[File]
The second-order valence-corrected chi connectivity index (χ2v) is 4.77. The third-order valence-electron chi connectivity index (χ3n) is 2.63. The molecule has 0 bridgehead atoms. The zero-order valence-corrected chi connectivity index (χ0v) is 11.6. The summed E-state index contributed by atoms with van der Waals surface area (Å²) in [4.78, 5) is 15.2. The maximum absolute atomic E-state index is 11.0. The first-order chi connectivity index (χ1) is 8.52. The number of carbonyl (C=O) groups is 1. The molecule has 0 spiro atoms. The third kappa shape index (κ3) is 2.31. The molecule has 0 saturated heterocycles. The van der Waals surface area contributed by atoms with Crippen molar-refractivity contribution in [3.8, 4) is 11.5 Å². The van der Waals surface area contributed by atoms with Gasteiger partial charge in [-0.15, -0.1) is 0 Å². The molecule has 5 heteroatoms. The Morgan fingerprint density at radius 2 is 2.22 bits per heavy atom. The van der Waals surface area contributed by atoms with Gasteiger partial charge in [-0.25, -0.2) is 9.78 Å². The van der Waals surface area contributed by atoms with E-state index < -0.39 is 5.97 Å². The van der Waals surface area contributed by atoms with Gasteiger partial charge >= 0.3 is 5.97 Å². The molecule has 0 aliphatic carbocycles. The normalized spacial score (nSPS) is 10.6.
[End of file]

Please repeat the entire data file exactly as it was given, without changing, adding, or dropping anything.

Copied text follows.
The second-order valence-corrected chi connectivity index (χ2v) is 4.77. The third-order valence-electron chi connectivity index (χ3n) is 2.63. The molecule has 0 bridgehead atoms. The zero-order valence-corrected chi connectivity index (χ0v) is 11.6. The summed E-state index contributed by atoms with van der Waals surface area (Å²) in [4.78, 5) is 15.2. The maximum absolute atomic E-state index is 11.0. The first-order chi connectivity index (χ1) is 8.52. The number of carbonyl (C=O) groups is 1. The molecule has 0 spiro atoms. The third kappa shape index (κ3) is 2.31. The molecule has 0 saturated heterocycles. The van der Waals surface area contributed by atoms with Crippen molar-refractivity contribution in [3.8, 4) is 11.5 Å². The van der Waals surface area contributed by atoms with Gasteiger partial charge in [-0.15, -0.1) is 0 Å². The molecule has 5 heteroatoms. The Morgan fingerprint density at radius 2 is 2.22 bits per heavy atom. The van der Waals surface area contributed by atoms with Gasteiger partial charge in [-0.25, -0.2) is 9.78 Å². The van der Waals surface area contributed by atoms with E-state index < -0.39 is 5.97 Å². The van der Waals surface area contributed by atoms with Gasteiger partial charge >= 0.3 is 5.97 Å². The molecule has 0 aliphatic carbocycles. The normalized spacial score (nSPS) is 10.6.